Get the games of yesteryear on your PC with Abandonia.com:
Abandonia is a great website that will let you download and play classic video games that are no longer being supported, no longer under copyright, or have simply been abandoned by the original developers and owners. You can find many classic games there, like Battlechess, Civilization, or Gunship 2000, and it’s all completely free.
There’s always been a controversy among gamers as to whether or not a certain type of game is worth playing or if it’s just for chumps or fad followers. Specifically, there’s a kind of game software that the original developers are no longer laying claim to, basically. These games are called ‘abandonware’ because they have been ‘abandoned’ by the original makers or owners. There are literally thousands of games that fall into this category. Look at the amount of games that comes out every year lately, and you’ll get an idea of what we’re dealing with. The number of games that are being created every year has gone up, rather than down, and the capabilities have gotten better over time, but for some of us, no game made today will ever have that nostalgic feel to it that the games we played as kids will have.
In much the same way as my younger friends love Mario, I have a soft spot in my heart for games like Battlechess or Archon. These are games that I spent a lot of time playing, as a kid, with family or friends, as well as solo. I can remember how excited I was when my father would bring home a new program, I would pester him for hours to let me try it until he would finally give in and let me see the new program before he even had a chance to look at it. I would spend hours and hours trying to figure out not just how to play these games but to also figure out how they worked and what I might learn from them, as far as computer programming went.
Many of these games didn’t make a whole lot of sense to me as a young child, and I was often delighted when I could figure out even a small part of how they were supposed to work. I believe that messing with these kinds of programs when I was young helped greatly to give me a more analytical, logical skillset than most other kids of the time. Push key A on the keyboard and action B happens on the screen. This sort of basic cause and effect rendered in the form of a game was instrumental in building my computer oriented sense of the universe I lived in at such a young age, I still believe these games have merit today. Who knows, maybe they can help your kid in the same way they helped me. Maybe you will just find joy in playing the games you remember from yesterday, or maybe you just want to see what all the fuss was about way back in the dark ages of computer gaming.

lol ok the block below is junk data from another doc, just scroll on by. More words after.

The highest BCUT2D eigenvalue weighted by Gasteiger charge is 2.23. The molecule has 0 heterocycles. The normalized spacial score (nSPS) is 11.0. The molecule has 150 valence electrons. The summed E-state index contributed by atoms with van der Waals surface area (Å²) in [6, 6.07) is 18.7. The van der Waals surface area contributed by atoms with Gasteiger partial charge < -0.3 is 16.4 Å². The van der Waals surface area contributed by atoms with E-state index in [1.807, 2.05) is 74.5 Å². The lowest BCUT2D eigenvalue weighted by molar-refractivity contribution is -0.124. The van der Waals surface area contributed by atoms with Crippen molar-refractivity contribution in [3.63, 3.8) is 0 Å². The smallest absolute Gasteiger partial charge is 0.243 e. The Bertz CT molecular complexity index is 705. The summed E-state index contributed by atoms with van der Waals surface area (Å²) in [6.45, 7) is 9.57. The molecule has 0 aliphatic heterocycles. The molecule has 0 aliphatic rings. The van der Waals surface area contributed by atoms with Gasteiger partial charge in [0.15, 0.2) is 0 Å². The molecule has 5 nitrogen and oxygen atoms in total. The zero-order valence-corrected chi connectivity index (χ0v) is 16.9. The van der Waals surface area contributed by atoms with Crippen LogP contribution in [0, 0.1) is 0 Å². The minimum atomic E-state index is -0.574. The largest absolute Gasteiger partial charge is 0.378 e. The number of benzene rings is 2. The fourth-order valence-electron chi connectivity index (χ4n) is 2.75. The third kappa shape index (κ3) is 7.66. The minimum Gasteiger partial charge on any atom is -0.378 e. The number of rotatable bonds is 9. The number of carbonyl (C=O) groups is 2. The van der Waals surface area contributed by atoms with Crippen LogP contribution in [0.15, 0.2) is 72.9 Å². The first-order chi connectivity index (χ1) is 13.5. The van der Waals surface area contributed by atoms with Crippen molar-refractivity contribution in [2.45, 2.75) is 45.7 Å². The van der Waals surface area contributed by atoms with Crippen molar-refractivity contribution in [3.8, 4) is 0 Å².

Whatever your goal for abandonware might be, Abandonia most likely has you covered. They have an extensive database of abandonware, including titles and descriptions for more than 1000 games. Each game has its own link that will help you download it, as well as an information page giving more information about it such as the year it was made, or any other programs (like DOSbox) you might need to run it. The whole site is layed out very sensibly, and there is a great community of abandonware gurus and fans that frequent the site in the forums who are glad to help any way they can.
All in all, I think Abandonia is a great free website and a perfect example of what the web can provide to both modern audiences as well as historians in cyberspace. Go take a look yourself, and maybe you will find that game you used to play back when you were a kid. Until next time, my friends.
Check out Abandonia here.